“La depresión no es un signo de debilidad.
Se trata de una señal de que has sido fuerte
durante demasiado tiempo.”
Finding your diary is strange, isn’t it? A mess of unfinished thoughts sprawled across the paper. They can be embarrassing but they can be eye-opening.
Listening to the thoughts of past-tense you, it’s so surreal. It’s like you’re jumping out of the page. The little voice reading you to yourself, but it’s not you. Not anymore.
Finding yourself is a journey, building up the confidence to fight back against your own mind. It takes time. It takes work. It’s exhausting, but it’s worth it.
Don’t let anybody tell you that you don’t have anything to be sad about. It’s not sadness. It’s much more than that. It’s an imbalance. It’s an illness. But, you will get better.
I had and do have a nice life. A supporting family. Good friends. Holidays. But, I was bullied beyond belief. It was crushing and it was detrimental but it wasn’t my fault.
I didn’t need a doctor to tell me I was depressed. I didn’t need a medical professional to diagnose me a happy pill. Yet, there I was sat nervously waiting for the piece of paper to tell me just that. That paper of clarification. The paper that meant work couldn’t treat me different just because I was sick.
When I refused counselling and pills, I was told to keep a diary. Write it all down. Spill my thoughts and feelings on the paper. Lose myself in the book. Take time to take a walk. They decided I needed time away from work. From the toxic environment. From the toxic person.
It’s scary how somebody can manipulate your life and your feelings, seemingly so easily. They were everywhere. They were in my nightmare. There was no escape. Or, so it seemed.
Once you’re in that spiral. That’s it. Everything is bad. Everybody hates you. Why wouldn’t they? Even you hate you.
So there I was, sat with this new diary, something I was supposed to confide in. I guess it became my new best friend. Late nights were spent scribbling across my diary, and the daytime was for sleeping.
“Sometimes you sit and listen to the hustle and bustle of the city and the thunder crashes in your mind and you wonder if the nightmare ever ends” – 2014
I didn’t know when the nightmare would end. It didn’t seem like it ever would. Nightmares interrupted my sleep and floods of sweat wasn’t uncommon. It felt like it was getting worse. But, maybe it was getting better. I would stare out the window and wonder when it would end. I became increasingly obsessed with my snowglobes. Spending hours tilting them upside down and watching the glitter settle.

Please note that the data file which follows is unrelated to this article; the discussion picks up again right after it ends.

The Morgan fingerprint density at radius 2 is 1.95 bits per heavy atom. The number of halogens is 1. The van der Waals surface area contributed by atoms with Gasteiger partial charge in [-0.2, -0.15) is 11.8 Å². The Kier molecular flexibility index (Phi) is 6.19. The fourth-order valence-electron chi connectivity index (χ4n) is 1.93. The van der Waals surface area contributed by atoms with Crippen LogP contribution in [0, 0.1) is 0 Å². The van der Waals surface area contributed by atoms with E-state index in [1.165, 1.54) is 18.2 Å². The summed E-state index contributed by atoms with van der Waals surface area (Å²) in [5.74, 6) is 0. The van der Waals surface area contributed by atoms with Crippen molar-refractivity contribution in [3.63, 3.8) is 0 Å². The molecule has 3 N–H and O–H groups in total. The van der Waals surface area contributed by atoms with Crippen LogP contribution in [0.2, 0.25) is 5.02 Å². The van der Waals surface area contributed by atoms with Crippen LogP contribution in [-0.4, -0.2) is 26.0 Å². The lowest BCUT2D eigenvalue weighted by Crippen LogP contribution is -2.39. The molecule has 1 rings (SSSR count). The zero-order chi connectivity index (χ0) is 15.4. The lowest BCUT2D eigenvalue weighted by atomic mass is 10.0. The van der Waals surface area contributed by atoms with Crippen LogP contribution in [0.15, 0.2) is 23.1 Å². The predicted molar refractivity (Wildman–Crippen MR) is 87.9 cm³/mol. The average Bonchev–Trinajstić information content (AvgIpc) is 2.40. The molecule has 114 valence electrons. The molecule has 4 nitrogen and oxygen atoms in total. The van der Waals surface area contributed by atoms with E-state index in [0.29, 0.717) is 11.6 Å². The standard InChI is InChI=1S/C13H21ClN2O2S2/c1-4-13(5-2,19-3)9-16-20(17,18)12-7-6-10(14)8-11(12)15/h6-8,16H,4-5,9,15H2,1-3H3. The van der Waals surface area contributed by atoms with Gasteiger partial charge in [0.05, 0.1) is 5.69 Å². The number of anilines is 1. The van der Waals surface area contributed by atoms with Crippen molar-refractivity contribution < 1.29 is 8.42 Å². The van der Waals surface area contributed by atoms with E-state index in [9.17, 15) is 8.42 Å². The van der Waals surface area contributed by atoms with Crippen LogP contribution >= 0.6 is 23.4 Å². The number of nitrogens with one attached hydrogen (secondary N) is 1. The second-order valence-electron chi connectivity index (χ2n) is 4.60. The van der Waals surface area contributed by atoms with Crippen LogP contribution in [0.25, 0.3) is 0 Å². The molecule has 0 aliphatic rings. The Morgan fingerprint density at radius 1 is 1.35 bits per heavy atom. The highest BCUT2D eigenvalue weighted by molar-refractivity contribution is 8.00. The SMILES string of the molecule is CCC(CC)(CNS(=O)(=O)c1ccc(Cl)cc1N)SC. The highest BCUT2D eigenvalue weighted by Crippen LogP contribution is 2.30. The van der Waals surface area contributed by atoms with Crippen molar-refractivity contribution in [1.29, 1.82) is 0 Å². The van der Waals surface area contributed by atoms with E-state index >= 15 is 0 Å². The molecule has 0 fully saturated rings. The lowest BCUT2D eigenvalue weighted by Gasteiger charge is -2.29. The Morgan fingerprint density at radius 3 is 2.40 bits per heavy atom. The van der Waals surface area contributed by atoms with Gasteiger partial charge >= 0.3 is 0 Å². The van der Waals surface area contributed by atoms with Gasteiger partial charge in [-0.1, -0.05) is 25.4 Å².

“But it was much more than sadness. It was emptiness. The feeling of sinking whilst everybody else is floating. Losing air whilst everybody else is doing fine” – 2014
It wasn’t sadness. It didn’t feel like sadness. It was much more than that. I was a hollow shell. A shell of my previous self. I had to go back to work. My time out was over. It was just as bad as I had pre-empted it. Everything was made to be my fault, and they made my life hell. They made me feel like I wasn’t good at my job. That I was a bad person, and I believed it.
“His eyes gazed through the window and met mine. I’m fixated on him. A strand of blond hair falls onto his face. Then he was gone.” – 2014
Then, the place halted. A new face appeared. It’s funny how somewhere that felt like hell shifted. I didn’t see blond hair boy for a while. I didn’t care much to find out. I was eating less and less. I had my own problems going on. He wouldn’t want me anyway. There was no point.
“And if you can take care of flowers, you can take care of yourself. Water. Sunlight. Food. My flower needs me and I need it.”
So, I got some flowers. I watered it. I kept going because my flowers needed me. Then, a lovely colleague bought me a plant. A plant I needed to take care of. A plant that sits on my windowsill even now. If a plant can bloom after a long winter, so could I.
“She hates me. She can see I’m a bad person. She sees through me. She told me this job isn’t for me. I’m too young. This job is for someone else. I can’t do it. I’m a bad person. I need to disappear” – 2014
It’s scary how so many people can tell you how good you are, how lovely you are, how pretty you are, how funny you are. Yet it takes one person to tear all that down. Somebody who shouldn’t have even mattered to me. Somebody I haven’t thought about until I found my diary, but somebody who consumed my life. I was obsessed with them. Replaying every little remark, every eye-roll, every complaint. There was no way out. I had never been so hated. Yet, I hadn’t deserved it. I know that now.
“And somewhere amongst the bustle of London, I found myself at my calmest with you.” – 2014
The blond did care. The blond still cares. London, the diary and the blond became my saviours. The ones I knew I needed. He became the one I needed. The one who learnt to sit in the corner with me as I was in tears. The one who sat with me in the car at lunchtime because the thought of being anywhere else petrified me. The one who told me I was strong enough until I believed it.
“One day, I’ll be sitting on my balcony overlooking the sea and this crappy job won’t have beaten me. You won’t have beaten me. I’ll have had the strength to walk away. Then I’ll raise a glass to you. You helped me grow.” – 2014
Four years. That’s all. Four years it took me to become that ‘one-day’ person. Engaged, puppy, overlooking the sea. I had the strength. I walked away. I won. The battle was long. It was draining. I learnt. I grew. There were tears, there were screams and pain. But, I won. I made it out.
So, I raise my
glass tea to you. You broke me. But, I fixed myself. Here’s to you because forgiveness is the right thing to do.
You can do it. Progression is slow and painful. Then suddenly, all at once, it’s four years and you’re doing it. Don’t give up. This is just the beginning. Stick around, it’s worth it.